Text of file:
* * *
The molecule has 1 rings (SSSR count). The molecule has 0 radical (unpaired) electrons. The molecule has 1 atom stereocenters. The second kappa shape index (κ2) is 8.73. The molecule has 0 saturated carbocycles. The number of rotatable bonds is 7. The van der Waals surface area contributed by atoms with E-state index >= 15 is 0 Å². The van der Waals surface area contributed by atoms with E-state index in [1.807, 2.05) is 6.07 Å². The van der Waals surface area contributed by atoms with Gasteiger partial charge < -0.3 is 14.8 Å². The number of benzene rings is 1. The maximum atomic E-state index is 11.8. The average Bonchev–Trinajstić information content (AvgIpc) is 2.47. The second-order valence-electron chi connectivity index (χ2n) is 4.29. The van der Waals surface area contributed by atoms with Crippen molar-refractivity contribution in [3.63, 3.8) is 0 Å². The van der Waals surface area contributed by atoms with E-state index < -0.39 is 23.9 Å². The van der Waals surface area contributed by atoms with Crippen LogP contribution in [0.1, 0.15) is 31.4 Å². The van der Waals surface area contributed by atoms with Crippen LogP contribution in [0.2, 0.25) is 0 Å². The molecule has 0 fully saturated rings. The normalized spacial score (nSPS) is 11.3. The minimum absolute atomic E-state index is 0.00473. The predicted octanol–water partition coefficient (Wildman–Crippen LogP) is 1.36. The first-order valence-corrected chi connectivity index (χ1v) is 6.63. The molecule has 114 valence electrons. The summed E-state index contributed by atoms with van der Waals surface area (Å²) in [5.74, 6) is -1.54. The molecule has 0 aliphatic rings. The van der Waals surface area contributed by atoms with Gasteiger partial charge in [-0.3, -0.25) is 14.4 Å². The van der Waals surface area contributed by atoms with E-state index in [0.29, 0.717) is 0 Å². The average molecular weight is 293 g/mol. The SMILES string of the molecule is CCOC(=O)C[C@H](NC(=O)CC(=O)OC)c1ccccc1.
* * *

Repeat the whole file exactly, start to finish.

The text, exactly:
The molecule has 1 rings (SSSR count). The molecule has 0 radical (unpaired) electrons. The molecule has 1 atom stereocenters. The second kappa shape index (κ2) is 8.73. The molecule has 0 saturated carbocycles. The number of rotatable bonds is 7. The van der Waals surface area contributed by atoms with E-state index >= 15 is 0 Å². The van der Waals surface area contributed by atoms with E-state index in [1.807, 2.05) is 6.07 Å². The van der Waals surface area contributed by atoms with Gasteiger partial charge < -0.3 is 14.8 Å². The number of benzene rings is 1. The maximum atomic E-state index is 11.8. The average Bonchev–Trinajstić information content (AvgIpc) is 2.47. The second-order valence-electron chi connectivity index (χ2n) is 4.29. The van der Waals surface area contributed by atoms with Crippen molar-refractivity contribution in [3.63, 3.8) is 0 Å². The van der Waals surface area contributed by atoms with E-state index < -0.39 is 23.9 Å². The van der Waals surface area contributed by atoms with Crippen LogP contribution in [0.1, 0.15) is 31.4 Å². The van der Waals surface area contributed by atoms with Crippen LogP contribution in [0.2, 0.25) is 0 Å². The molecule has 0 fully saturated rings. The normalized spacial score (nSPS) is 11.3. The minimum absolute atomic E-state index is 0.00473. The predicted octanol–water partition coefficient (Wildman–Crippen LogP) is 1.36. The first-order valence-corrected chi connectivity index (χ1v) is 6.63. The molecule has 114 valence electrons. The summed E-state index contributed by atoms with van der Waals surface area (Å²) in [5.74, 6) is -1.54. The molecule has 0 aliphatic rings. The van der Waals surface area contributed by atoms with Gasteiger partial charge in [-0.3, -0.25) is 14.4 Å². The van der Waals surface area contributed by atoms with E-state index in [0.29, 0.717) is 0 Å². The average molecular weight is 293 g/mol. The SMILES string of the molecule is CCOC(=O)C[C@H](NC(=O)CC(=O)OC)c1ccccc1.